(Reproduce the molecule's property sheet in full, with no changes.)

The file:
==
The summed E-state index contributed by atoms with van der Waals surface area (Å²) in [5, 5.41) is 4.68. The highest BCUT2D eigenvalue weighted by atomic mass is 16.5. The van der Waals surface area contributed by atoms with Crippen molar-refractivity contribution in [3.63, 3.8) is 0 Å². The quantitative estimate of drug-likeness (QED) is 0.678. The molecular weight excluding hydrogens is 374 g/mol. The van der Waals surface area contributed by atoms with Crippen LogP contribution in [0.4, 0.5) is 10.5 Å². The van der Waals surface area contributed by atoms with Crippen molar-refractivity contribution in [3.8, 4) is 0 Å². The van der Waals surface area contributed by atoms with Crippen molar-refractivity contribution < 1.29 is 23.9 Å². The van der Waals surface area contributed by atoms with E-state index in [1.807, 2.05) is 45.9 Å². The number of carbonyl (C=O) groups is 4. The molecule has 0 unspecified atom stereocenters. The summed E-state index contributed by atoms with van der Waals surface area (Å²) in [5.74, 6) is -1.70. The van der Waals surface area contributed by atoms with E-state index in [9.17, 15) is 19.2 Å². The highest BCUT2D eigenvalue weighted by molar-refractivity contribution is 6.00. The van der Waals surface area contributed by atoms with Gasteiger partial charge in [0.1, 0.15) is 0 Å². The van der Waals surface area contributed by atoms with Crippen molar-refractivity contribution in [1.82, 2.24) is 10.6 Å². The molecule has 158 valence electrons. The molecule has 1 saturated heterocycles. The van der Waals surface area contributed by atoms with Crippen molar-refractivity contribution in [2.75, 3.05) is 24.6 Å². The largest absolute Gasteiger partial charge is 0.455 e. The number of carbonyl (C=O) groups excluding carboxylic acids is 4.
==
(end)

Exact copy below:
The summed E-state index contributed by atoms with van der Waals surface area (Å²) in [5, 5.41) is 4.68. The highest BCUT2D eigenvalue weighted by atomic mass is 16.5. The van der Waals surface area contributed by atoms with Crippen molar-refractivity contribution in [3.63, 3.8) is 0 Å². The quantitative estimate of drug-likeness (QED) is 0.678. The molecular weight excluding hydrogens is 374 g/mol. The van der Waals surface area contributed by atoms with Crippen LogP contribution in [0.4, 0.5) is 10.5 Å². The van der Waals surface area contributed by atoms with Crippen molar-refractivity contribution in [3.8, 4) is 0 Å². The van der Waals surface area contributed by atoms with Crippen molar-refractivity contribution < 1.29 is 23.9 Å². The van der Waals surface area contributed by atoms with E-state index in [1.807, 2.05) is 45.9 Å². The number of carbonyl (C=O) groups is 4. The molecule has 0 unspecified atom stereocenters. The summed E-state index contributed by atoms with van der Waals surface area (Å²) in [5.74, 6) is -1.70. The van der Waals surface area contributed by atoms with E-state index in [9.17, 15) is 19.2 Å². The highest BCUT2D eigenvalue weighted by molar-refractivity contribution is 6.00. The van der Waals surface area contributed by atoms with Gasteiger partial charge in [0.1, 0.15) is 0 Å². The van der Waals surface area contributed by atoms with Crippen molar-refractivity contribution in [1.82, 2.24) is 10.6 Å². The molecule has 158 valence electrons. The molecule has 1 saturated heterocycles. The van der Waals surface area contributed by atoms with Crippen molar-refractivity contribution in [2.75, 3.05) is 24.6 Å². The largest absolute Gasteiger partial charge is 0.455 e. The number of carbonyl (C=O) groups excluding carboxylic acids is 4.